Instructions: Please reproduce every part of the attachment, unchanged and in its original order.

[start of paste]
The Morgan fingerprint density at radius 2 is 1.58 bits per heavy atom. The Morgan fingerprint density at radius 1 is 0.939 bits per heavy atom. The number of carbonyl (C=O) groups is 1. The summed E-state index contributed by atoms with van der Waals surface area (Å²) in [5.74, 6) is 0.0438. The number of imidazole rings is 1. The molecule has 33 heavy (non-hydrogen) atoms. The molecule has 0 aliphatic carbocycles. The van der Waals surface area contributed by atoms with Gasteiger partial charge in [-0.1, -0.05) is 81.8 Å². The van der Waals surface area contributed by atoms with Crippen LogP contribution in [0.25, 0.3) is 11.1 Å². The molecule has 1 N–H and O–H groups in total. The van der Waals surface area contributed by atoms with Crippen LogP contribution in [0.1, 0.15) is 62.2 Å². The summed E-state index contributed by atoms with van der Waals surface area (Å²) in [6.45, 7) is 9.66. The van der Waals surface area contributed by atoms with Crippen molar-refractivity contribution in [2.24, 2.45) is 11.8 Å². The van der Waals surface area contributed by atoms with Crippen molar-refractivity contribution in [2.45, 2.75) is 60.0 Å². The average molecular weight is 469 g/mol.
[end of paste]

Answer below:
The Morgan fingerprint density at radius 2 is 1.58 bits per heavy atom. The Morgan fingerprint density at radius 1 is 0.939 bits per heavy atom. The number of carbonyl (C=O) groups is 1. The summed E-state index contributed by atoms with van der Waals surface area (Å²) in [5.74, 6) is 0.0438. The number of imidazole rings is 1. The molecule has 33 heavy (non-hydrogen) atoms. The molecule has 0 aliphatic carbocycles. The van der Waals surface area contributed by atoms with Gasteiger partial charge in [-0.1, -0.05) is 81.8 Å². The van der Waals surface area contributed by atoms with Crippen LogP contribution in [0.25, 0.3) is 11.1 Å². The molecule has 1 N–H and O–H groups in total. The van der Waals surface area contributed by atoms with Crippen LogP contribution in [0.1, 0.15) is 62.2 Å². The summed E-state index contributed by atoms with van der Waals surface area (Å²) in [6.45, 7) is 9.66. The van der Waals surface area contributed by atoms with Crippen molar-refractivity contribution in [2.24, 2.45) is 11.8 Å². The van der Waals surface area contributed by atoms with Crippen molar-refractivity contribution in [2.45, 2.75) is 60.0 Å². The average molecular weight is 469 g/mol.